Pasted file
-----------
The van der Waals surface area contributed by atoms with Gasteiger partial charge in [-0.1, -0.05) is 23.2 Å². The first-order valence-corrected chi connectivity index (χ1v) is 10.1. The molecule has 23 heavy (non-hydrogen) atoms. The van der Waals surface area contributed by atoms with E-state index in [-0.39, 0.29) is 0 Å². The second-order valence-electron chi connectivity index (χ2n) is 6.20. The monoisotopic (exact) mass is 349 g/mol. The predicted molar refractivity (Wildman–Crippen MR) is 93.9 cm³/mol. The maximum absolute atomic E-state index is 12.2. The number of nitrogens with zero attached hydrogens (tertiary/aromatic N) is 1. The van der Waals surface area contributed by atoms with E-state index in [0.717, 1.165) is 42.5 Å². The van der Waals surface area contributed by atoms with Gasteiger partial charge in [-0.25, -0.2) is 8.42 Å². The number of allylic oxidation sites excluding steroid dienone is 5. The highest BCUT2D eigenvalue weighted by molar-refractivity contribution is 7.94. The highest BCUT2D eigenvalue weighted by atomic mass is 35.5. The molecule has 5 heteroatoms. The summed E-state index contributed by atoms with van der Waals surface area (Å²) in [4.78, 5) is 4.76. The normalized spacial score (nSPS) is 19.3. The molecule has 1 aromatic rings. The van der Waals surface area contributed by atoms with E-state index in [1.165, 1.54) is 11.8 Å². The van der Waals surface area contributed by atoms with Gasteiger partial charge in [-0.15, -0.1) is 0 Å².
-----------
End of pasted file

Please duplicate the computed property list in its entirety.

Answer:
The van der Waals surface area contributed by atoms with Gasteiger partial charge in [-0.1, -0.05) is 23.2 Å². The first-order valence-corrected chi connectivity index (χ1v) is 10.1. The molecule has 23 heavy (non-hydrogen) atoms. The van der Waals surface area contributed by atoms with E-state index in [-0.39, 0.29) is 0 Å². The second-order valence-electron chi connectivity index (χ2n) is 6.20. The monoisotopic (exact) mass is 349 g/mol. The predicted molar refractivity (Wildman–Crippen MR) is 93.9 cm³/mol. The maximum absolute atomic E-state index is 12.2. The number of nitrogens with zero attached hydrogens (tertiary/aromatic N) is 1. The van der Waals surface area contributed by atoms with E-state index in [0.717, 1.165) is 42.5 Å². The van der Waals surface area contributed by atoms with Gasteiger partial charge in [-0.25, -0.2) is 8.42 Å². The number of allylic oxidation sites excluding steroid dienone is 5. The highest BCUT2D eigenvalue weighted by molar-refractivity contribution is 7.94. The highest BCUT2D eigenvalue weighted by atomic mass is 35.5. The molecule has 5 heteroatoms. The summed E-state index contributed by atoms with van der Waals surface area (Å²) in [4.78, 5) is 4.76. The normalized spacial score (nSPS) is 19.3. The molecule has 1 aromatic rings. The van der Waals surface area contributed by atoms with E-state index in [1.165, 1.54) is 11.8 Å². The van der Waals surface area contributed by atoms with Gasteiger partial charge in [-0.15, -0.1) is 0 Å².